September 28th, 2006, 5:05 pm


norman said:

There is a talk in the US about an October surprise to tilt the election toward the GOP ,could that be an attack on Iran by the US and an attack on Syria by Israel at the same time.?.

September 29th, 2006, 12:55 am


Philip I said:


It is fair and proper that you should highlight the case of these students. Good friends tells it as it is. Will Bashar listen?

New post:


September 29th, 2006, 8:51 am


abu kareem said:

Engineering Change,
It is irrelevant what pro democracy activities they were involved in, unless they were shooting or tossing bombs they don’t deserve to be locked up and “disappeared”. This is how this regime terrorizes its people into submission and silence. I should add, even if they were accused of violence, they don’t deserve this treatment.

September 29th, 2006, 9:58 am


t_desco said:

US Affairs: Damascus be damned

Israel’s quick rejection of Syria’s latest overture did not come as a surprise to policy-makers in the Bush administration. After years of trying as hard as possible to push a Syrian-Israeli peace process forward, the US has given up, at least temporarily, on such a prospect.

Sources close to Prime Minister Ehud Olmert explained this week that President Bashar Assad’s offer to open negotiations was turned down mainly due to US opposition. While no one in the administration will put it as bluntly as these anonymous sources in Jerusalem did, Washington indeed believes there are more pressing issues to discuss with Syria than its decades-long dispute with Israel. In fact, while Assad was calling for talks with Israel, Secretary of State Condoleezza Rice was busy appealing to world leaders to impose new sanctions against Syria because of its support for terrorist groups.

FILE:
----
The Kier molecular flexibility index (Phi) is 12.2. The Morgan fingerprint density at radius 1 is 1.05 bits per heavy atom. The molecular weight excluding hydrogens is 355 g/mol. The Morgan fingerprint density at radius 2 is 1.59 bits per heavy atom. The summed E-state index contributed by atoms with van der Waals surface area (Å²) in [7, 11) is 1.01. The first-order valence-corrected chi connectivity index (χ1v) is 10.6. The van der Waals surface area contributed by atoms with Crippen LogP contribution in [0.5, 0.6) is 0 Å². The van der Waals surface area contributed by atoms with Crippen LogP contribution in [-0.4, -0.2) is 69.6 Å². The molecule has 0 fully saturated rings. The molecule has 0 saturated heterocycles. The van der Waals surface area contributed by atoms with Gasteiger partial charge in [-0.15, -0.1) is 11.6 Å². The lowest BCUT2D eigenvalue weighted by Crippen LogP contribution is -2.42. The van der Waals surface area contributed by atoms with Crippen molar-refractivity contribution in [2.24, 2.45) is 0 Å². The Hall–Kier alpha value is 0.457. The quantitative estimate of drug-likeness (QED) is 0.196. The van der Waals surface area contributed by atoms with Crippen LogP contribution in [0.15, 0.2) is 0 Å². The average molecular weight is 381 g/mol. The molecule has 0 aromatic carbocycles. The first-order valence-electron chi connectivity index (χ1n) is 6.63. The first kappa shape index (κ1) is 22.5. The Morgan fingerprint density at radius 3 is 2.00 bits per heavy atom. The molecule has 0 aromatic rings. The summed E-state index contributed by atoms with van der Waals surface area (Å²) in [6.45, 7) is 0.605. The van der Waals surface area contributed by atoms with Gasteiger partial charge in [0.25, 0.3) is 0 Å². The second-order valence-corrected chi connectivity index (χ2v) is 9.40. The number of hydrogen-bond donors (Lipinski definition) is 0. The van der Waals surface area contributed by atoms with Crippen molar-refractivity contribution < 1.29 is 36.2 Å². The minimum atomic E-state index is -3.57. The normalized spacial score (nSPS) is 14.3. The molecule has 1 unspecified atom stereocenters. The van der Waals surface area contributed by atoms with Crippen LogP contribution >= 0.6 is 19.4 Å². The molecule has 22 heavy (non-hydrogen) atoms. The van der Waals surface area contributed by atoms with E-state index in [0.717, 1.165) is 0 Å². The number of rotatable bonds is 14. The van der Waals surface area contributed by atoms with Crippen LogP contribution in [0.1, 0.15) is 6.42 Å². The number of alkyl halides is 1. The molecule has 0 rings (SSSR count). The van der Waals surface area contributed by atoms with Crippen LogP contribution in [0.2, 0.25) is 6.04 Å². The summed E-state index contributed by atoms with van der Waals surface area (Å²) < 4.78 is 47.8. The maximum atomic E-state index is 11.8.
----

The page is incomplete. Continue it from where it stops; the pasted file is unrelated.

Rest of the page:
September 29th, 2006, 2:12 pm


Syrian said:


How many Syrians here have taken any of the actions recommended by AI.

September 29th, 2006, 2:21 pm


Ehsani2 said:


The numbers of Syrians that have taken “any action” regarding this matter is unlikely to exceed the number of your fingers.

After 43 years in control, this regime has successfully convinced its populace that they are powerless and ineffective walking robots. People have stopped thinking that they matter long ago. They have long given up on their political freedoms. They now think it is the norm to just follow the script and ask no questions. When some do, the vast majority of their compatriots pity them for their bravery and stupidity. Instead of writing to Amnesty International, Syria 1 residents are busy making dinner plans at their favorite fancy joints. Residents of Syria 2 of course have no clue what Amnesty International is and sure are not going to make the trip to the local post office to mail their letter. They are better off instead rushing to the local “fool” store to feed the 5-7 hungry members of their households.